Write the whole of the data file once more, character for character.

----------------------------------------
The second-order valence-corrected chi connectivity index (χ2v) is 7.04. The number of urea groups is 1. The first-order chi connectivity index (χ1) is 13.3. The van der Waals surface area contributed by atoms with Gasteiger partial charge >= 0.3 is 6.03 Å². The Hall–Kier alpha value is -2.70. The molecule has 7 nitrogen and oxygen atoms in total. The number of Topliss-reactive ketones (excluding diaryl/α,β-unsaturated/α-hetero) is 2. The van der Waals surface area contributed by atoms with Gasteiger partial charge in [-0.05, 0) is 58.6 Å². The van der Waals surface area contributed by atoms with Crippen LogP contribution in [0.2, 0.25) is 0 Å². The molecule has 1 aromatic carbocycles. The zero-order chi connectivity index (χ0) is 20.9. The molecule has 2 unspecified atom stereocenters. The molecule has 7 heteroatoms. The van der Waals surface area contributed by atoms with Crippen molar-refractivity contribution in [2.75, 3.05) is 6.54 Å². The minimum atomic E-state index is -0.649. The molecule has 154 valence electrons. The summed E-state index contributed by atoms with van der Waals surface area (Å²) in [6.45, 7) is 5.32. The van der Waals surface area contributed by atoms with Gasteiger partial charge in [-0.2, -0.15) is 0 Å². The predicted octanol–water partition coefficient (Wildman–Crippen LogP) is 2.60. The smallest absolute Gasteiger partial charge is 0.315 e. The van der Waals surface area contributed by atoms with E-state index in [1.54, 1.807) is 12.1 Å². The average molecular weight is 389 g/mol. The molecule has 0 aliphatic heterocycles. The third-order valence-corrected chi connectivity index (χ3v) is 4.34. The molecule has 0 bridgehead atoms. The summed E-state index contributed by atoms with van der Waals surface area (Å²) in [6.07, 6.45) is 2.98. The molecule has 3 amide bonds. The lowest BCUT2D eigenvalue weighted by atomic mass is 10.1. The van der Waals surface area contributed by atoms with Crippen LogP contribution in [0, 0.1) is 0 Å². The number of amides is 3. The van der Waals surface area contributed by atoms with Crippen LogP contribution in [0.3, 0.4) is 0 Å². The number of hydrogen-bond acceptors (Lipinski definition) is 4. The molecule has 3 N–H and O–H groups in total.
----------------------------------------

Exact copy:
The second-order valence-corrected chi connectivity index (χ2v) is 7.04. The number of urea groups is 1. The first-order chi connectivity index (χ1) is 13.3. The van der Waals surface area contributed by atoms with Gasteiger partial charge >= 0.3 is 6.03 Å². The Hall–Kier alpha value is -2.70. The molecule has 7 nitrogen and oxygen atoms in total. The number of Topliss-reactive ketones (excluding diaryl/α,β-unsaturated/α-hetero) is 2. The van der Waals surface area contributed by atoms with Gasteiger partial charge in [-0.05, 0) is 58.6 Å². The van der Waals surface area contributed by atoms with Crippen LogP contribution in [0.2, 0.25) is 0 Å². The molecule has 1 aromatic carbocycles. The zero-order chi connectivity index (χ0) is 20.9. The molecule has 2 unspecified atom stereocenters. The molecule has 7 heteroatoms. The van der Waals surface area contributed by atoms with Crippen molar-refractivity contribution in [2.75, 3.05) is 6.54 Å². The minimum atomic E-state index is -0.649. The molecule has 154 valence electrons. The summed E-state index contributed by atoms with van der Waals surface area (Å²) in [6.45, 7) is 5.32. The van der Waals surface area contributed by atoms with Gasteiger partial charge in [-0.2, -0.15) is 0 Å². The predicted octanol–water partition coefficient (Wildman–Crippen LogP) is 2.60. The smallest absolute Gasteiger partial charge is 0.315 e. The van der Waals surface area contributed by atoms with E-state index in [1.54, 1.807) is 12.1 Å². The average molecular weight is 389 g/mol. The molecule has 0 aliphatic heterocycles. The third-order valence-corrected chi connectivity index (χ3v) is 4.34. The molecule has 0 bridgehead atoms. The summed E-state index contributed by atoms with van der Waals surface area (Å²) in [6.07, 6.45) is 2.98. The molecule has 3 amide bonds. The lowest BCUT2D eigenvalue weighted by atomic mass is 10.1. The van der Waals surface area contributed by atoms with Crippen LogP contribution in [0, 0.1) is 0 Å². The number of amides is 3. The van der Waals surface area contributed by atoms with Crippen LogP contribution in [0.3, 0.4) is 0 Å². The number of hydrogen-bond acceptors (Lipinski definition) is 4. The molecule has 3 N–H and O–H groups in total.